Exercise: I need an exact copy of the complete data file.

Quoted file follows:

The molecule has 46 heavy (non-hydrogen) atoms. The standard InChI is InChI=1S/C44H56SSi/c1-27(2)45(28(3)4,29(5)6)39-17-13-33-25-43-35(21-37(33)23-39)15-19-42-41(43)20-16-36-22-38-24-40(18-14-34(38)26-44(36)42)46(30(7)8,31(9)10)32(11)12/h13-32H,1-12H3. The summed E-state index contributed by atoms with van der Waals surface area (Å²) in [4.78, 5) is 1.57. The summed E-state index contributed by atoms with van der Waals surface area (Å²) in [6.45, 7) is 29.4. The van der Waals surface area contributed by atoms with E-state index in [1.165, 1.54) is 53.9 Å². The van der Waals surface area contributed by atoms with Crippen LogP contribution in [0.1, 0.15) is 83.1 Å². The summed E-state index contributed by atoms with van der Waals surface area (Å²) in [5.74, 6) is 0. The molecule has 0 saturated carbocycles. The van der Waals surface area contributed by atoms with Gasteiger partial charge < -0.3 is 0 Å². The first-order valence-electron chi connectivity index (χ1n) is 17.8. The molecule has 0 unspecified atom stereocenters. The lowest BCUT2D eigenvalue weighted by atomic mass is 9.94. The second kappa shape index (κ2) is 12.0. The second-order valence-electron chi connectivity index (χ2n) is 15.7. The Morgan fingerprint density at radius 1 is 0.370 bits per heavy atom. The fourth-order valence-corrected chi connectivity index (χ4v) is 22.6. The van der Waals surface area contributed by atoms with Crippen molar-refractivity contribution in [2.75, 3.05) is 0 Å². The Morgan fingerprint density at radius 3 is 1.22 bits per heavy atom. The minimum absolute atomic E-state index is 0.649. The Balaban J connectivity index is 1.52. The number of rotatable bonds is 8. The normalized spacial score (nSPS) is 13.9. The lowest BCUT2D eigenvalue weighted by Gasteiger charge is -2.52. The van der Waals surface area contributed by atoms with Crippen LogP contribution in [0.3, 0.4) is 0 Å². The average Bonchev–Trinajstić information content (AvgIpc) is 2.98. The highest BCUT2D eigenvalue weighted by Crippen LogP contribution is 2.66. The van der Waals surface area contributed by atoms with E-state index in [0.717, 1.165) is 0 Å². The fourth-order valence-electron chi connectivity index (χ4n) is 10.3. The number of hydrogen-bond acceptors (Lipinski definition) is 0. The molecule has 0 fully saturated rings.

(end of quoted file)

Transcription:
The molecule has 46 heavy (non-hydrogen) atoms. The standard InChI is InChI=1S/C44H56SSi/c1-27(2)45(28(3)4,29(5)6)39-17-13-33-25-43-35(21-37(33)23-39)15-19-42-41(43)20-16-36-22-38-24-40(18-14-34(38)26-44(36)42)46(30(7)8,31(9)10)32(11)12/h13-32H,1-12H3. The summed E-state index contributed by atoms with van der Waals surface area (Å²) in [4.78, 5) is 1.57. The summed E-state index contributed by atoms with van der Waals surface area (Å²) in [6.45, 7) is 29.4. The van der Waals surface area contributed by atoms with E-state index in [1.165, 1.54) is 53.9 Å². The van der Waals surface area contributed by atoms with Crippen LogP contribution in [0.1, 0.15) is 83.1 Å². The summed E-state index contributed by atoms with van der Waals surface area (Å²) in [5.74, 6) is 0. The molecule has 0 saturated carbocycles. The van der Waals surface area contributed by atoms with Gasteiger partial charge < -0.3 is 0 Å². The first-order valence-electron chi connectivity index (χ1n) is 17.8. The molecule has 0 unspecified atom stereocenters. The lowest BCUT2D eigenvalue weighted by atomic mass is 9.94. The second kappa shape index (κ2) is 12.0. The second-order valence-electron chi connectivity index (χ2n) is 15.7. The Morgan fingerprint density at radius 1 is 0.370 bits per heavy atom. The fourth-order valence-corrected chi connectivity index (χ4v) is 22.6. The van der Waals surface area contributed by atoms with Crippen molar-refractivity contribution in [2.75, 3.05) is 0 Å². The Morgan fingerprint density at radius 3 is 1.22 bits per heavy atom. The minimum absolute atomic E-state index is 0.649. The Balaban J connectivity index is 1.52. The number of rotatable bonds is 8. The normalized spacial score (nSPS) is 13.9. The lowest BCUT2D eigenvalue weighted by Gasteiger charge is -2.52. The van der Waals surface area contributed by atoms with Crippen LogP contribution in [0.3, 0.4) is 0 Å². The average Bonchev–Trinajstić information content (AvgIpc) is 2.98. The highest BCUT2D eigenvalue weighted by Crippen LogP contribution is 2.66. The van der Waals surface area contributed by atoms with E-state index in [0.717, 1.165) is 0 Å². The fourth-order valence-electron chi connectivity index (χ4n) is 10.3. The number of hydrogen-bond acceptors (Lipinski definition) is 0. The molecule has 0 fully saturated rings.